In fact a favourite problem of [John Tyndall] is—Given the molecular forces in a mutton chop, deduce Hamlet or Faust therefrom. He is confident that the Physics of the Future will solve this easily.
Lord Polonius: What do you read, my lord? Hamlet: Words, words, words. Lord Polonius: What is the matter, my lord? Hamlet: Between who? Lord Polonius: I mean, the matter that you read, my lord.
Imagine the same scene in HAMLET if Pullman had written it. Hamlet, using a mystic pearl, places the poison in the cup to kill Claudius. We are all told Claudius will die by drinking the cup. Then Claudius dies choking on a chicken bone at lunch. Then the Queen dies when Horatio shows her the magical Mirror of Death. This mirror appears in no previous scene, nor is it explained why it exists. Then Ophelia summons up the Ghost from Act One and kills it, while she makes a speech denouncing the evils of religion. Ophelia and Hamlet are parted, as it is revealed in the last act that a curse will befall them if they do not part ways.
As Hamlet said to Ophelia, ”God has given you one face, and you make yourself another. The battle between these two halves of identity...Who we are and who we pretend to be, is unwinnable. Just as there are two sides to every story, there are two sides to every person. One that we reveal to the world and another we keep hidden inside. A duality governed by the balance of light and darkness, within each of us is the capacity for both good and evil. But those who are able to blur the moral dividing line hold the true power.
Not a whit, we defy augury: there's a specialprovidence in the fall of a sparrow. If it be now,'tis not to come; if it be not to come, it will benow; if it be not now, yet it will come: thereadiness is all.
Ivanov: No, my clever young thing, it's not a question of romance. I say as before God that I will endure everything - depression and mental illness and ruin and the loss of my wife and premature old age and loneliness - but I cannot tolerate, cannot endure being ridiculous in my own eyes. I'm dying of shame at the thought that I, a healthy, strong man, have turned into some sort of Hamlet or Manfred, some sort of 'superfluous man'... devil knows precisely what! There are pitiful people who are flattered by being called Hamlet or superfluous men, but for me it's a disgrace! It stirs up my pride, I'm overcome by shame and I suffer...
No I am not Prince Hamlet nor was meant to be Am an attendant lord one that will do To swell a progress start a scene or two Advise the prince no doubt an easy tool Deferential glad to be of use Politic cautious and meticulous Full of high sentence but a bit obtuse At times indeed almost ridiculous— Almost at times the Fool. I grow old … I grow old … I shall wear the bottoms of my trousers rolled. Shall I part my hair behind Do I dare to eat a peach I shall wear white flannel trousers and walk upon the beach. I have heard the mermaids singing each to each. I do not think that they will sing to me. I have seen them riding seaward on the waves Combing the white hair of the waves blown back When the wind blows the water white and black. We have lingered in the chambers of the sea By sea-girls wreathed with seaweed red and brown Till human voices wake us and we drown.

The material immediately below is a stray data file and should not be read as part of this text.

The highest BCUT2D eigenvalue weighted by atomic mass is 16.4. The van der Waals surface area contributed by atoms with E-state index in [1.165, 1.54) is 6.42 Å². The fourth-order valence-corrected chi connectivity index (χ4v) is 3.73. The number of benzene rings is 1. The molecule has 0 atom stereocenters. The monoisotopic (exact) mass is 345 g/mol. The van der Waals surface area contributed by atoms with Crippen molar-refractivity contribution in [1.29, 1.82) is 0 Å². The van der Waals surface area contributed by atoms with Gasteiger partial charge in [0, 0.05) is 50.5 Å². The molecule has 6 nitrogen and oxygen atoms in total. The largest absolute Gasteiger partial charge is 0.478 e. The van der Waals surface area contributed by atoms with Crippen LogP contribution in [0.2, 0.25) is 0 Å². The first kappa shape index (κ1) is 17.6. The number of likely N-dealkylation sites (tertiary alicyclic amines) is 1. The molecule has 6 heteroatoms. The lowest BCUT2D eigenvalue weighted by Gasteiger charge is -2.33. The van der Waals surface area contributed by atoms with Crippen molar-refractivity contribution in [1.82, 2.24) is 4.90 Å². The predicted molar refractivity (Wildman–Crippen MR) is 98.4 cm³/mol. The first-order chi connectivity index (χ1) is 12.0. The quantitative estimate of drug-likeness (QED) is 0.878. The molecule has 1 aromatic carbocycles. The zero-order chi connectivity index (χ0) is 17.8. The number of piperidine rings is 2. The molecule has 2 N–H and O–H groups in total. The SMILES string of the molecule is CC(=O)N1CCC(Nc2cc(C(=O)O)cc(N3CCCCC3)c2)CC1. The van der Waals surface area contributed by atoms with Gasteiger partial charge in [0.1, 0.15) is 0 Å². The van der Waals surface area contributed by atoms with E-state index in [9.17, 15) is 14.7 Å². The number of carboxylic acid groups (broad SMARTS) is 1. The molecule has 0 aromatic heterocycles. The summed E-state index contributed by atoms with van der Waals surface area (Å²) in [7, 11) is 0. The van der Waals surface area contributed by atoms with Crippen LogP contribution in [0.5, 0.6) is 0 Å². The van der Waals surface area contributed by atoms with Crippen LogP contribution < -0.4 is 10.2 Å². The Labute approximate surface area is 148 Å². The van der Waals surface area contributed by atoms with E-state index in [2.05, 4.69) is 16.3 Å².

...imagine anybody having lived forty-five or fifty years without knowing Hamlet! One might as well spend one's life in a coal mine.
I do believe you think what now you speak,But what we do determine oft we break.Purpose is but the slave to memory,Of violent birth, but poor validity,Which now, like fruit unripe, sticks on the tree,But fall, unshaken, when they mellow be.Most necessary ’tis that we forgetTo pay ourselves what to ourselves is debt.What to ourselves in passion we propose,The passion ending, doth the purpose lose.
To die, to sleep - To sleep, perchance to dream - ay, there's the rub,For in this sleep of death what dreams may come...
We defy augury. There is special providence inthe fall of a sparrow. If it be now, 'tis not to come; if it be not tocome, it will be now; if it be not now, yet it will come—thereadiness is all. Since no man, of aught he leaves, knows what is'tto leave betimes, let be. (Hamlet 5.2.217-224)
Hamlet promised himself he’d throw down afterward, but I think perhaps when he said, “From this time forth, my thoughts be bloody, or be nothing worth!” the limits of blank verse weakened his resolve somehow. If he’d been free to follow the dictates of his conscience rather than the pen of Shakespeare, perhaps he would have abandoned verse altogether, like me, and contented himself with this instead: “Bring it, muthafuckas. Bring it.
Act – make an event. Smash the coordinates and see where the smithereens fly. Let in the madness, and be sure to be a danger to oneself and others. Too much thinking turns you into that fool Hamlet.
I am haunted by the ghost of my father, I think that should allow me to quote Hamlet as much as I please.
This goodly frame, the earth, seems to me a sterile promontory, this most excellent canopy, the air, look you, this brave o'erhanging firmament, this majestical roof fretted with golden fire, why, it appears no other thing to me than a foul and pestilent congregation of vapours. What a piece of work is a man! how noble in reason! how infinite in faculty! in form and moving how express and admirable! in action how like an angel! in apprehension how like a god! the beauty of the world! the paragon of animals! And yet, to me, what is this quintessence of dust?
To be, or not to be: that is the question. That’s from Hamlet’s - maybe Shakespeare’s - most famous soliloquy. […] But what if Shakespeare - and Hamlet - were asking the wrong question? What if the real question is not whether to be, but how to be?